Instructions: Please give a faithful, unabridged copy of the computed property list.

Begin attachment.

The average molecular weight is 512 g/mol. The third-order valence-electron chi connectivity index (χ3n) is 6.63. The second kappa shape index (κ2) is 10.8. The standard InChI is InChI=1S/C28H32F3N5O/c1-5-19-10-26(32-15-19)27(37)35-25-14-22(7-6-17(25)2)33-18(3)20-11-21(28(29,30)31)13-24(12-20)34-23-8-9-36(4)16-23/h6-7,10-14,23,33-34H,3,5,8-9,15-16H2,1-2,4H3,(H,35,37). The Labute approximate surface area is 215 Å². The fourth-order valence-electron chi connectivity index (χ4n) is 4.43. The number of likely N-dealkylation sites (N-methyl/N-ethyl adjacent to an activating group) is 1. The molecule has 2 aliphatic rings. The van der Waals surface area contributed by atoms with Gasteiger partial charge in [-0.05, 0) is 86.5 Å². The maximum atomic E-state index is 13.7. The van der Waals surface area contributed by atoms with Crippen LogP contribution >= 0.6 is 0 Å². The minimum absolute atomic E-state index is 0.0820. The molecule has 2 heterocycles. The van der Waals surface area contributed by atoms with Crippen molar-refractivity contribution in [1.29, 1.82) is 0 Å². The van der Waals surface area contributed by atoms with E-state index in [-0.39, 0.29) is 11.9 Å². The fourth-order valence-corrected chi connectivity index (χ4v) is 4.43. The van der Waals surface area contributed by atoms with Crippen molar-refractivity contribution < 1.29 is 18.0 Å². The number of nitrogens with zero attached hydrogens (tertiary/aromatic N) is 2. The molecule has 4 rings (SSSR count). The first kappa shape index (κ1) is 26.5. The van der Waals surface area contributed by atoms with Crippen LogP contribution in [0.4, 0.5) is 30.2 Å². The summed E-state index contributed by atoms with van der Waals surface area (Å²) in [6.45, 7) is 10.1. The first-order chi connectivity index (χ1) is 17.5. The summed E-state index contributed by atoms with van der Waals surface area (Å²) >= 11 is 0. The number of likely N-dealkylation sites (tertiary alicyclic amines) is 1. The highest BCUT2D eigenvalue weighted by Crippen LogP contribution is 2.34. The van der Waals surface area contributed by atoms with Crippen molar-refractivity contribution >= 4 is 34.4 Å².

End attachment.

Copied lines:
The average molecular weight is 512 g/mol. The third-order valence-electron chi connectivity index (χ3n) is 6.63. The second kappa shape index (κ2) is 10.8. The standard InChI is InChI=1S/C28H32F3N5O/c1-5-19-10-26(32-15-19)27(37)35-25-14-22(7-6-17(25)2)33-18(3)20-11-21(28(29,30)31)13-24(12-20)34-23-8-9-36(4)16-23/h6-7,10-14,23,33-34H,3,5,8-9,15-16H2,1-2,4H3,(H,35,37). The Labute approximate surface area is 215 Å². The fourth-order valence-electron chi connectivity index (χ4n) is 4.43. The number of likely N-dealkylation sites (N-methyl/N-ethyl adjacent to an activating group) is 1. The molecule has 2 aliphatic rings. The van der Waals surface area contributed by atoms with Gasteiger partial charge in [-0.05, 0) is 86.5 Å². The maximum atomic E-state index is 13.7. The van der Waals surface area contributed by atoms with Crippen LogP contribution >= 0.6 is 0 Å². The minimum absolute atomic E-state index is 0.0820. The molecule has 2 heterocycles. The van der Waals surface area contributed by atoms with Crippen molar-refractivity contribution in [1.29, 1.82) is 0 Å². The van der Waals surface area contributed by atoms with E-state index in [-0.39, 0.29) is 11.9 Å². The fourth-order valence-corrected chi connectivity index (χ4v) is 4.43. The van der Waals surface area contributed by atoms with Crippen molar-refractivity contribution < 1.29 is 18.0 Å². The number of nitrogens with zero attached hydrogens (tertiary/aromatic N) is 2. The molecule has 4 rings (SSSR count). The first kappa shape index (κ1) is 26.5. The van der Waals surface area contributed by atoms with Crippen LogP contribution in [0.4, 0.5) is 30.2 Å². The summed E-state index contributed by atoms with van der Waals surface area (Å²) in [6.45, 7) is 10.1. The first-order chi connectivity index (χ1) is 17.5. The summed E-state index contributed by atoms with van der Waals surface area (Å²) >= 11 is 0. The number of likely N-dealkylation sites (tertiary alicyclic amines) is 1. The highest BCUT2D eigenvalue weighted by Crippen LogP contribution is 2.34. The van der Waals surface area contributed by atoms with Crippen molar-refractivity contribution >= 4 is 34.4 Å².